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 Can Acupunture Help Tennis Elbow? 
The following is one in an ongoing series of columns entitled Finding a Healthy Balance: Insights into Acupuncture and Herbal Medicine by . View all columns in series
This is a great question since Tennis Elbow, or lateral epicondylitis, is one of the most common injuries seen in sports. Some people call it an irritation of the muscles and tendons in the forearm. The main symptom is pain -- especially when cocking the wrist back or lifting objects. Tension around the elbow along with weakness in the arms and hands are usually seen as well. The explanation for this is inflammation thought to be caused by micro-tears in the tendon and muscle tissue. This happens in a lot of conditions, including plantar fasciitis and many repetitive stress injuries.

This is definitely a problem for any sport that involves using the arms. In my clinic I've seen many early stage cases that involve only the warning symptoms of stiffness, some minor weakness, and an uncomfortable awareness of the elbow and forearm. In more severe cases, patients come in wearing braces and often have already had cortisone shots and spent time in physical therapy, but are still experiencing pain, especially after any exercise.

So, what can acupuncture do for this? Reduce pain, relieve inflammation, encourage blood circulation and speed healing. The results are particularly noticeable in a situation like this involving damaged tendons where there is limited blood circulation.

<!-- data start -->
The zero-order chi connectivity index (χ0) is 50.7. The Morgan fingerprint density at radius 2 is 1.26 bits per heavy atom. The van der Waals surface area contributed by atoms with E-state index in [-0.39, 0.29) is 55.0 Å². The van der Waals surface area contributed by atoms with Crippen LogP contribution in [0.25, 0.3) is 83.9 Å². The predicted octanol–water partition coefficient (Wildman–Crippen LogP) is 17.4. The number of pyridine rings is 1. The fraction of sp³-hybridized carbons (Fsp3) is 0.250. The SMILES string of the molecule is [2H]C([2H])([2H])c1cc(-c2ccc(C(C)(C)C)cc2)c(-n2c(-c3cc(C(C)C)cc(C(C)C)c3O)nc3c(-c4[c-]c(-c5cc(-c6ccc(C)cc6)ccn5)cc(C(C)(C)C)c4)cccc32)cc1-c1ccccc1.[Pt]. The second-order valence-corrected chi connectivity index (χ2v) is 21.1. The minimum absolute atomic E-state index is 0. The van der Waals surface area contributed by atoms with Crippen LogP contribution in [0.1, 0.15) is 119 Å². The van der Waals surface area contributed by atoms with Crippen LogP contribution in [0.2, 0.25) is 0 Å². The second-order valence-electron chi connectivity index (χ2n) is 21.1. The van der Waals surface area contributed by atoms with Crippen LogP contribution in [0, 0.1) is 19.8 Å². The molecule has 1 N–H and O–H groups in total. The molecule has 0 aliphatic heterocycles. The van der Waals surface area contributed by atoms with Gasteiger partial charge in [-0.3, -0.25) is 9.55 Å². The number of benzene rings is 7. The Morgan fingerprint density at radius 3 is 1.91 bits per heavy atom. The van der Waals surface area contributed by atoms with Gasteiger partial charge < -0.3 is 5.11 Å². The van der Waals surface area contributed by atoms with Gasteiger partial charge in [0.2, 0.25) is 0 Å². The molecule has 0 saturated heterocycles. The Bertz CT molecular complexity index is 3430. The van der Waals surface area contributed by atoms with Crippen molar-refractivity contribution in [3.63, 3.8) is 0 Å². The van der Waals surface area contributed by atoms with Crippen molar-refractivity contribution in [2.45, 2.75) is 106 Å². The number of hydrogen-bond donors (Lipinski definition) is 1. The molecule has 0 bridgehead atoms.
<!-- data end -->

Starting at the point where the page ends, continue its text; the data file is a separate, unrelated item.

Dr. Peter Dorsher, an MD with acupuncture training, presented a great study on this at the annual meeting of the American Academy of Physical Medicine and Rehabilitation in 2001. He treated 22 patients and found that the symptoms were relieved after 4 treatments. Eight and half months later, 77% still had no symptoms and had regained full use of their arms. He noted that some of these patients had had symptoms for months and tried many different therapies before acupuncture without success.

The techniques use for treatment include needles around the affected area, microcurrent electric stimulation, moxa (the application of heat), cupping (suction to bring stagnant blood out of the area), and therapeutic exercise.

Figuring out why the irritation occurred in the first place is also very important. Preventing injury and preventing RE-injury is better than treatment. I always ask patients WHY this is happening NOW. Have they changed their technique or experienced general changes in health? Higher stress in other areas of your life can lead to chronic muscle tension which makes the tendons more vulnerable to tearing. We also look at the condition of the Blood and Liver Qi. Blood (particularly Liver Blood) bathes and nourishes the muscles and tendons. If the Blood and Qi (energy) become blocked, you are more vulnerable to stress damage.

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 About The Author
Byron Russell, recently named by the San Francisco Chronicle as one of the top 3 acupuncturists in the Bay Area, is an acupuncturist licensed to practice in California, as well as being a nationally certified diplomate......moreByron Russell LAc
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